Digital scams: Paying invoices to the fraudster pretending to be a real supplier
In this article we analyze a case that is being defended by our firm due to the high number of frauds committed over the Internet against companies in recent times< /strong>, according to which the offender deceives the defrauded party into issuing a bank transfer under the belief that he is paying an invoice to a supplier.
We will study the possibility of claiming from the banks for the refund of the defrauded amounts when it is not possible to identify the offender.
The criminal operation is as follows: offenders infect a company’s server by accessing its invoice and customer data. They then send the real invoices to the company to which their payment corresponds, from a simulated email account and providing a bank account where the payment is made that does not really belong to the supplier but to the fraudster. The company subject to fraud pays the amount of that actual invoice to the fraudster’s bank account under the belief that it is paying its supplier.
Without a doubt we are facing the commission of a crime of fraud that allows us to initiate criminal proceedings against the offender. However, it is sometimes difficult to obtain the identity of the fraudster and to recover the amounts paid through deception. That is why we are going to study below the possibility of claiming the return of the amounts from the bank that operated the transfer. We will see how this responsibility can be determined when the banking entities do not collaborate sufficiently with the defrauded company, facilitating the identification of the holder of the bank account where the illegal payment was made. It is understood that the bank cannot serve as an obstacle and favor the offender.
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First of all we will explain how the responsibility of banking entities in cases such as the one contemplated does not operate in any case. Secondly, we will discuss formulas to provoke the declaration of responsibility when the banking entities do not provide the requested information.
Responsibility of the banking entities in the fraud committed
The Payment Services Law (RDL 19/2018) determines that the bank will not be responsible when the transfer has been made to the account number identified by the user (art. . 59.1), even when the beneficiary indicated in the transfer does not coincide with the true owner of the account (art. 59.3).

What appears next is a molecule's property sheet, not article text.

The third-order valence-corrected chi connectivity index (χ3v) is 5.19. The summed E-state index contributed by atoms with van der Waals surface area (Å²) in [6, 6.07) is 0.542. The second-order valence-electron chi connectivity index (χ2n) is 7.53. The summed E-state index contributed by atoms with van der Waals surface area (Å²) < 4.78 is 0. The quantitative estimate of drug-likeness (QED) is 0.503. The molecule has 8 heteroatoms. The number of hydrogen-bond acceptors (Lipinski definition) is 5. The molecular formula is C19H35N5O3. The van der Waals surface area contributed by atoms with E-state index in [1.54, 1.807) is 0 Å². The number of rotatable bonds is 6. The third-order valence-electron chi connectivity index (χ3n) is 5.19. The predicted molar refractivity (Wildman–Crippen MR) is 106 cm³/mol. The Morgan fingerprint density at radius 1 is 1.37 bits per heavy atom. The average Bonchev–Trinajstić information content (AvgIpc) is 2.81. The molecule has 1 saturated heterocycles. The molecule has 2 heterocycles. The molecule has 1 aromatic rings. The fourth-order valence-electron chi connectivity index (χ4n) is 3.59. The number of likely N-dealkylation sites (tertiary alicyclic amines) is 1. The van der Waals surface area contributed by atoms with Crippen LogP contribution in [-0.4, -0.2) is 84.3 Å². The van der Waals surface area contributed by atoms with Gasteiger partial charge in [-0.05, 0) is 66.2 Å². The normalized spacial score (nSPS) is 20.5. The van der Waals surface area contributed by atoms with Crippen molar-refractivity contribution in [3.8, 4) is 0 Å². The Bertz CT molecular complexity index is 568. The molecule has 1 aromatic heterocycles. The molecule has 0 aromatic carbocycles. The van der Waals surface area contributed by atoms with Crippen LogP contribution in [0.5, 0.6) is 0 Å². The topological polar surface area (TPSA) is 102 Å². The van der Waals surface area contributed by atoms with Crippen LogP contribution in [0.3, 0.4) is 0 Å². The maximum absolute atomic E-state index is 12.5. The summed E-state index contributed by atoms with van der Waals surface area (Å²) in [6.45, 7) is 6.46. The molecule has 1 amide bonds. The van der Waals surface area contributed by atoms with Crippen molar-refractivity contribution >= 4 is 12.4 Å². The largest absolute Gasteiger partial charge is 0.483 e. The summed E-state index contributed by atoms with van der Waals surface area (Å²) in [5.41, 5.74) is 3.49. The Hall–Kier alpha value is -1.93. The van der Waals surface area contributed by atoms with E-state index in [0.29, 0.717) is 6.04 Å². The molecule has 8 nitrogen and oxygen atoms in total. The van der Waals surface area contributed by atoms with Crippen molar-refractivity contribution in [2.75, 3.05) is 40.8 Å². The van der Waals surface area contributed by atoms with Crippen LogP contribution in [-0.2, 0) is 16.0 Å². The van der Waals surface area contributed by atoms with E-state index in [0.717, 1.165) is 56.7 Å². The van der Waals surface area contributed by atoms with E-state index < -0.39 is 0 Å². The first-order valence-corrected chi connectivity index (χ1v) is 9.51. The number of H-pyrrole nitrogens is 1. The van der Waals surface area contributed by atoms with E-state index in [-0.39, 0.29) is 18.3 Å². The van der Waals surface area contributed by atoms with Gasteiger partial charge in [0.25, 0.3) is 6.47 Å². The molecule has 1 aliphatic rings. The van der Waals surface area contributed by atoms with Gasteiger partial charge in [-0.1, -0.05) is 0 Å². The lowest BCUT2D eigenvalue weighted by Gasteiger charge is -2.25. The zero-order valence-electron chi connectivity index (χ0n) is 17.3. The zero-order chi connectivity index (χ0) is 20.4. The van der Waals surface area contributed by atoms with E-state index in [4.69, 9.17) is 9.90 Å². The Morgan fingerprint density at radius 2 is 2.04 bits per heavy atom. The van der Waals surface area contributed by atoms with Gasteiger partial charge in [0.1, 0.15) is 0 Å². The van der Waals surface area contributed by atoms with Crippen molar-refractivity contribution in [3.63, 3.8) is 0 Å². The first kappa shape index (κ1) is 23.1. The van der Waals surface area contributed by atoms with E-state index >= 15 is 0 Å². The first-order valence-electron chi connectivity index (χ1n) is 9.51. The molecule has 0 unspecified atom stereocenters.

Article 59 Incorrect unique identifiers
1. When a payment order is executed according to the unique identifier, it will be considered correctly executed in relation to the beneficiary specified in said identifier.
2. If the unique identifier provided by the payment service user is incorrect, the provider shall not be liable, in accordance with article 60, for the non-execution or defective execution of the payment transaction.
However, the payer’s payment service provider will make reasonable efforts to recover the funds from the payment transaction. The payee’s payment service provider will cooperate in these efforts by also communicating to the payer’s payment service provider all relevant information for the collection of funds.
In the event that it is not possible to recover the funds in accordance with the first subparagraph, the payer’s payment service provider shall provide the payer, upon written request, with all the information available to it that is relevant for the payer to file a legal claim in order to recover the funds.
If so agreed in the framework contract, the provider may charge the user of the payment service for the recovery of funds.
3. When the user of payment services provides additional information to that required by his provider for the correct initiation or execution of payment orders, the payment service provider will only be responsible, for the purposes of its correct execution, of the execution of payment transactions according to the unique identifier provided by the user of payment services.
In banking terms, the IBAN is known as a “unique identifier”, as described in art. 3 of that same law and his ownBank of Spain on its website.
The jurisprudence has ruled with this same criteria. The judgment of the Provincial Court of Zaragoza of March 25, 2019 studied a matter identical to the one analyzed in this case, where the user reproached the bank for its negligent action for not verifying that the holder of the bank account did not coincide with the beneficiary of the same. The sentence resolved considering that the transfer was made in accordance with the unique identifier (IBAN), being exonerated from responsibility:
“In our case, in accordance with the aforementioned precept, we agree that the payment order was executed in accordance with the unique identifier (IBAN). In accordance with number 3 of the aforementioned precept, the payment service provider is only responsible for the execution of operations in accordance with the unique identifier, even if additional information is provided.”